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Updated fishing report for southeastern Utah

Due to cool nighttime temperatures, reservoirs have been cooling off. With falling water temperatures, fish become more active. Fishing success seems to be picking up as a result. The state's fish hatcheries try to stock all popular fishing waters before big holidays. Labor Day holiday recreationalists should find most lakes and reservoirs freshly stocked.

•Abajo Mountains - Conservation Officer Randall Scheetz said that fishing has been good at Monticello and Foy reservoirs with flies, spinners and bait. Scheetz indicates that Blanding area reservoirs are slower, due to their lower elevation. Fish these reservoirs in the early morning or evening for best results.

•Cleveland Reservoir - Fishing has been fair, according to Todd Munford of Big Pine Sports in Fairview. Anglers trolling Panther Martins or copper Vibrax spinners are having the best luck. The best bait has been yellow PowerBait.

•Duck Fork Reservoir - Tiger trout are growing faster than expected and promise a good sport fishery in the near future. Only artificial flies or lures may be used.

•Fairview Lakes - Munford reports that fishing has been fair to good from shore with rainbow PowerBait or a nightcrawler/orange marshmallow combination. Float tubers and pontooners have done well by slow-trolling gold Jake's Spin-a-Lures or fly fishing with sinking line and slow-trolling chartreuse wooly buggers. In the late evening, fly fishermen in waders have had luck casting black leeches.

•Ferron Reservoir - Fishing has been good for rainbow, cutthroat and brook trout. A variety of flies, lures and baits have been used successfully. The trout limit is four, but anglers may take a bonus limit of four brookies.

•Gigliotti Pond - The Division of Wildlife Resources will sponsor a Kids' Fishing Day at the pond on Saturday, September 25th, beginning at 7 a.m. The pond will be freshly stocked with trout prior to the event. Prizes will be awarded by drawing. In the meantime, please dispose of garbage properly. Unwanted dead fish should be placed in the trash barrel. Clean fish at home and don't flush fish or entrails down the toilets.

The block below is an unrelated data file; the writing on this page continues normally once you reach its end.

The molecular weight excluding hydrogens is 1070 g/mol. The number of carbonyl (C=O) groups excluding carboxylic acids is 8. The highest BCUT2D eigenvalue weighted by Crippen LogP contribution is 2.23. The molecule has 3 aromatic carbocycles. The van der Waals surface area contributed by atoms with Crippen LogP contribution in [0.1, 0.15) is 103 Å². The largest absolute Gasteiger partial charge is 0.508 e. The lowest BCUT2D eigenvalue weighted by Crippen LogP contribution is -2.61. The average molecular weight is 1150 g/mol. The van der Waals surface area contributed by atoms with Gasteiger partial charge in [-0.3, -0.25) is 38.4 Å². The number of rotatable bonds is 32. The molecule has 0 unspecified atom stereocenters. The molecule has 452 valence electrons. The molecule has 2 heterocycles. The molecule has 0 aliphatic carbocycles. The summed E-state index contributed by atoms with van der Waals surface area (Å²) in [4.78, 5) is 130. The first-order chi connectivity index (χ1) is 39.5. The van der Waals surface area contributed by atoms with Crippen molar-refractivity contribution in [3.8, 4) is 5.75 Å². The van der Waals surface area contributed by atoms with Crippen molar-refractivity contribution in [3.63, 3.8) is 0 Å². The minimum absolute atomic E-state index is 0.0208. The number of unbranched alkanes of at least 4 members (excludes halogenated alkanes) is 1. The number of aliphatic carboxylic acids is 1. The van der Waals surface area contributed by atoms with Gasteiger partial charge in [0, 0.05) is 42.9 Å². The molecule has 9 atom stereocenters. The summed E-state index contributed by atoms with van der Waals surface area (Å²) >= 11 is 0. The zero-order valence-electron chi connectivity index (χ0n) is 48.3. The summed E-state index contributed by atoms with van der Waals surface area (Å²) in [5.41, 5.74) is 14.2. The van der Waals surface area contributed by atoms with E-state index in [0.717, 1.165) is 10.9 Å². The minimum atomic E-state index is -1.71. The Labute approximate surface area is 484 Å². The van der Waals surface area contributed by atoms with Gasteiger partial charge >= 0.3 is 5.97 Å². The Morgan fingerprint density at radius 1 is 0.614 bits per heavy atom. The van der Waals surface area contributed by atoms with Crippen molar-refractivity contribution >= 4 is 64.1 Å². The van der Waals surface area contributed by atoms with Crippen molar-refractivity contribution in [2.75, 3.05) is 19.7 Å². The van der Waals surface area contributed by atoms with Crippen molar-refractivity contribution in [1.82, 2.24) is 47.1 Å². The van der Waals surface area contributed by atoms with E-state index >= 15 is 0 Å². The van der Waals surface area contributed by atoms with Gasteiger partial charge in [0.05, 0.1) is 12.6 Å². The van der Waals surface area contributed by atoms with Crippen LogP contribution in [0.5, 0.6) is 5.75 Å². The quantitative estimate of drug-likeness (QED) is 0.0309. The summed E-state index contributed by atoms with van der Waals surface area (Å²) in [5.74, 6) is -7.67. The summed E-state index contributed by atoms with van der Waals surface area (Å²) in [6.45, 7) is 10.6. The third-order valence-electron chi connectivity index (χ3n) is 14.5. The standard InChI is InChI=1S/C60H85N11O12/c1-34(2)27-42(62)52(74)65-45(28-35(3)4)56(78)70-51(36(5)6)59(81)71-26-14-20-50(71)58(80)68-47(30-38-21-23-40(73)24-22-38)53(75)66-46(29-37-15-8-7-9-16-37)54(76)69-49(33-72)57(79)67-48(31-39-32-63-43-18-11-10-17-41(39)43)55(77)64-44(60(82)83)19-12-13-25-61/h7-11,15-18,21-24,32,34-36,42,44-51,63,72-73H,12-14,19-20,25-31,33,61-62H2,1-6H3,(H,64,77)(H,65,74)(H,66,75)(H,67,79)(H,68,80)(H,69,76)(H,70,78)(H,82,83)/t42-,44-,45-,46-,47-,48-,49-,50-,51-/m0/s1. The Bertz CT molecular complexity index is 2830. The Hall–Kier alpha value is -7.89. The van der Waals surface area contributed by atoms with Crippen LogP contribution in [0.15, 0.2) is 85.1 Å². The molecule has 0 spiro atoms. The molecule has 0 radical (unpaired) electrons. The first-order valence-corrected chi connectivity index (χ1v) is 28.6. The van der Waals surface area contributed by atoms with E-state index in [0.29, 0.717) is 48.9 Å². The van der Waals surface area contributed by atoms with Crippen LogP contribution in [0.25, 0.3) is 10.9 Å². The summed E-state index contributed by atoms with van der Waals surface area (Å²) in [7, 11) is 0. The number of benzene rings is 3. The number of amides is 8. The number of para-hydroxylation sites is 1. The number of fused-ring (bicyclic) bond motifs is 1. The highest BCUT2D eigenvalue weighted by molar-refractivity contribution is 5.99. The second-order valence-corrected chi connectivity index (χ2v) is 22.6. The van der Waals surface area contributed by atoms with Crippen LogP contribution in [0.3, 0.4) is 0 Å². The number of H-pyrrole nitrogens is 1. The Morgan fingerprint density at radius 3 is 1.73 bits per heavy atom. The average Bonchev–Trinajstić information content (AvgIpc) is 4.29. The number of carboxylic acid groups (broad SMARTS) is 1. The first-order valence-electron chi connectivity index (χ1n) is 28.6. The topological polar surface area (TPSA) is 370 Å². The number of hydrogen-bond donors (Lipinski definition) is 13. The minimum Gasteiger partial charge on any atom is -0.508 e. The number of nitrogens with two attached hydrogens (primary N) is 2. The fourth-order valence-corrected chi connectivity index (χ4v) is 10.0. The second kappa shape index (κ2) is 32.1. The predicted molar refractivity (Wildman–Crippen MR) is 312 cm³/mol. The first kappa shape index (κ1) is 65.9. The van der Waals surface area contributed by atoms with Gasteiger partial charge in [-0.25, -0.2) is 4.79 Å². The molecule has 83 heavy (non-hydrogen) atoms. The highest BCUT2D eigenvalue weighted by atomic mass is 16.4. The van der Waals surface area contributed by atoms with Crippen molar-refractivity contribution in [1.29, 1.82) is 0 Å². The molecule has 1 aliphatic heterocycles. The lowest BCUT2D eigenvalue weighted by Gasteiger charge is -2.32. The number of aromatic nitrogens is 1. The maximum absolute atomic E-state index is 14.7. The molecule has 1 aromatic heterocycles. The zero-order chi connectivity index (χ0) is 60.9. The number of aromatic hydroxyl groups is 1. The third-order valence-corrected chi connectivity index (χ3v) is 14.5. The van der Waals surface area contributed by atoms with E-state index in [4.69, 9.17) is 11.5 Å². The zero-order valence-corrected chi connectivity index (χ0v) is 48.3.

•Gooseberry Reservoir - Fishing has been good from shore near the campground for planted rainbow trout. Orange sparkle PowerBait has been the best bait. Fly fishermen have done well in the channels with sinking line and brown leech patterns.

•Huntington Creek - Fishing has picked up consequent to cooler temperatures. Munford recommends a 14 elk hair caddis or a 14 royal wulff. The lower stretches of the creek have offered the best fishing.

•Huntington Reservoir - Fishing success has picked up. Try a straight nightcrawler behind a full bubble from shoreline in the early morning. Trollers have experienced fair success with pop gear and a worm, fished on three colors of leaded line. Fly fishermen have had fair success with sinking line, slow-trolling olive crystal buggers or black or olive leeches or wooly buggers. The reservoir is closed to the possession of cutthroat trout and trout with cutthroat markings.

•Joes Valley Reservoir - Boats continue to be launched. The trout limit is two; only one over 22 inches; all trout from 15-22 inches must be immediately released.

•Lasal Mountains - Conservation Officer Joe Nicholson suggests that Medicine Lake is a good spot for those who wish to avoid weekend crowds.

Nicholson said that fishing pressure is typically lighter and fishing has been good with salmon eggs. He indicates that fishing at Warner Lake has been slow to fair. Anglers should try worms. Kens' Lake continues to be slow. Nicholson reports good to excellent fishing at Oowah, where bait fishermen have been using PowerBait or worms. Spincasters have had luck with Mepp's spinners and silver spoons.

Fish average eight to 12 inches with an occasional fish weighing up to two pounds. Early morning or evening is the best time to fish. Dark Canyon has been slow to fair, where anglers have been using salmon eggs. Now that the deer archery season is underway, anglers are encouraged to avoid situations, where they may be mistaken for game animals.

•Miller Flat Reservoir - Fishing has been fair to good with a nightcrawler/salmon egg combo or salmon egg/rainbow PowerBait combo. Fly fishermen should try slow-stripping black leech patterns.

•Potter's Ponds - Try a fly and bubble in the morning or evening. Renegade and mosquito patterns work best.

•Scofield Reservoir - The best bait continues to be a dead redside shiner behind a half full bubble cast out as far as possible. Shoreline anglers have had best luck in the early morning. Trollers have had improving luck with a gold Jake's Spin-a-Lure or rainbow or frog needle fish.

Boaters continue to do much better than bank anglers. Fly fishermen should try dark leech patterns, slow-trolled off the bottom. All anglers have had to contend with moss and other aquatic vegetation as the reservoir draws down. Boats cannot be launched from the Madsen Bay unit. The Mountain View unit remains open.

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